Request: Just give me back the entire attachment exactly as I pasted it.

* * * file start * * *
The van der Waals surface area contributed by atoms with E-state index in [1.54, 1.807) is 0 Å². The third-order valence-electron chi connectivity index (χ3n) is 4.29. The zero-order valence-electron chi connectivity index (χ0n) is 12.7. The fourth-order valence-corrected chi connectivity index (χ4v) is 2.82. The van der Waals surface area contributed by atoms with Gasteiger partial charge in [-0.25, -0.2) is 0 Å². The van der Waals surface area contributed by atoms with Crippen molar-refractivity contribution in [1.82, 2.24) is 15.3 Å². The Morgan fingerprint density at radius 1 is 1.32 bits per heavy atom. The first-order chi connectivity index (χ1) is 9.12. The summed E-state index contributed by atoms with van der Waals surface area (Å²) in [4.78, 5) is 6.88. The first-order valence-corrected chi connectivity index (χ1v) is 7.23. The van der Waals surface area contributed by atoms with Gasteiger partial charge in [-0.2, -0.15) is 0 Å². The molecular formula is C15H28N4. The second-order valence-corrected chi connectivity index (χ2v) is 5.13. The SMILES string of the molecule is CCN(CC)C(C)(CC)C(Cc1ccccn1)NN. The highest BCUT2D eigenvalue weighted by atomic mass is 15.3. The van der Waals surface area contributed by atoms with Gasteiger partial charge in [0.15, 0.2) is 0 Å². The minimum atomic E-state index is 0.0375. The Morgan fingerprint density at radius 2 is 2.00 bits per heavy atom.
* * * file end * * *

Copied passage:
The van der Waals surface area contributed by atoms with E-state index in [1.54, 1.807) is 0 Å². The third-order valence-electron chi connectivity index (χ3n) is 4.29. The zero-order valence-electron chi connectivity index (χ0n) is 12.7. The fourth-order valence-corrected chi connectivity index (χ4v) is 2.82. The van der Waals surface area contributed by atoms with Gasteiger partial charge in [-0.25, -0.2) is 0 Å². The van der Waals surface area contributed by atoms with Crippen molar-refractivity contribution in [1.82, 2.24) is 15.3 Å². The Morgan fingerprint density at radius 1 is 1.32 bits per heavy atom. The first-order chi connectivity index (χ1) is 9.12. The summed E-state index contributed by atoms with van der Waals surface area (Å²) in [4.78, 5) is 6.88. The first-order valence-corrected chi connectivity index (χ1v) is 7.23. The van der Waals surface area contributed by atoms with Gasteiger partial charge in [-0.2, -0.15) is 0 Å². The molecular formula is C15H28N4. The second-order valence-corrected chi connectivity index (χ2v) is 5.13. The SMILES string of the molecule is CCN(CC)C(C)(CC)C(Cc1ccccn1)NN. The highest BCUT2D eigenvalue weighted by atomic mass is 15.3. The van der Waals surface area contributed by atoms with Gasteiger partial charge in [0.15, 0.2) is 0 Å². The minimum atomic E-state index is 0.0375. The Morgan fingerprint density at radius 2 is 2.00 bits per heavy atom.